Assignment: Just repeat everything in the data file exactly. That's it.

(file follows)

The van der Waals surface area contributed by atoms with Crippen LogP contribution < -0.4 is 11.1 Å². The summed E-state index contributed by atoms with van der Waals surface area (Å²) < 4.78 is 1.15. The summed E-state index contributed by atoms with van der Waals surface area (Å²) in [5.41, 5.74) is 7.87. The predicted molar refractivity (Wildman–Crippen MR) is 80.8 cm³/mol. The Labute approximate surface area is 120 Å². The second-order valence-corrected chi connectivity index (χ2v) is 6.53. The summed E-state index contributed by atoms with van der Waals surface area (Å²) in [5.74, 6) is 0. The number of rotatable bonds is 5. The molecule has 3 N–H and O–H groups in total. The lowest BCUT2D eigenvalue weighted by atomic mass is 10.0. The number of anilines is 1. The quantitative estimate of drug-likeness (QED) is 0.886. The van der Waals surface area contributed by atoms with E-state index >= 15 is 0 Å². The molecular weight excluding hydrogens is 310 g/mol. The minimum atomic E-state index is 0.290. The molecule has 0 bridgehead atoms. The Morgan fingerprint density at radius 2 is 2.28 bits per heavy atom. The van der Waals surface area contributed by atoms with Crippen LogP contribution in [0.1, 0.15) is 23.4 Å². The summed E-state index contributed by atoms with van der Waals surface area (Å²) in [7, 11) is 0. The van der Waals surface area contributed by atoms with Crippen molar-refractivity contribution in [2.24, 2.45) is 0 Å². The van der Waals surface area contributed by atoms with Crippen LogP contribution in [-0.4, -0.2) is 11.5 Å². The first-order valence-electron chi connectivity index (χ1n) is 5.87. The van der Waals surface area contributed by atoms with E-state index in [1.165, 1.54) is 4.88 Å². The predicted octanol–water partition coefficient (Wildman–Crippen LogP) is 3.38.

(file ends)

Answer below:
The van der Waals surface area contributed by atoms with Crippen LogP contribution < -0.4 is 11.1 Å². The summed E-state index contributed by atoms with van der Waals surface area (Å²) < 4.78 is 1.15. The summed E-state index contributed by atoms with van der Waals surface area (Å²) in [5.41, 5.74) is 7.87. The predicted molar refractivity (Wildman–Crippen MR) is 80.8 cm³/mol. The Labute approximate surface area is 120 Å². The second-order valence-corrected chi connectivity index (χ2v) is 6.53. The summed E-state index contributed by atoms with van der Waals surface area (Å²) in [5.74, 6) is 0. The number of rotatable bonds is 5. The molecule has 3 N–H and O–H groups in total. The lowest BCUT2D eigenvalue weighted by atomic mass is 10.0. The number of anilines is 1. The quantitative estimate of drug-likeness (QED) is 0.886. The van der Waals surface area contributed by atoms with E-state index >= 15 is 0 Å². The molecular weight excluding hydrogens is 310 g/mol. The minimum atomic E-state index is 0.290. The molecule has 0 bridgehead atoms. The Morgan fingerprint density at radius 2 is 2.28 bits per heavy atom. The van der Waals surface area contributed by atoms with Crippen LogP contribution in [0.1, 0.15) is 23.4 Å². The summed E-state index contributed by atoms with van der Waals surface area (Å²) in [7, 11) is 0. The van der Waals surface area contributed by atoms with Crippen molar-refractivity contribution in [2.24, 2.45) is 0 Å². The van der Waals surface area contributed by atoms with Crippen LogP contribution in [-0.4, -0.2) is 11.5 Å². The first-order valence-electron chi connectivity index (χ1n) is 5.87. The van der Waals surface area contributed by atoms with E-state index in [1.165, 1.54) is 4.88 Å². The predicted octanol–water partition coefficient (Wildman–Crippen LogP) is 3.38.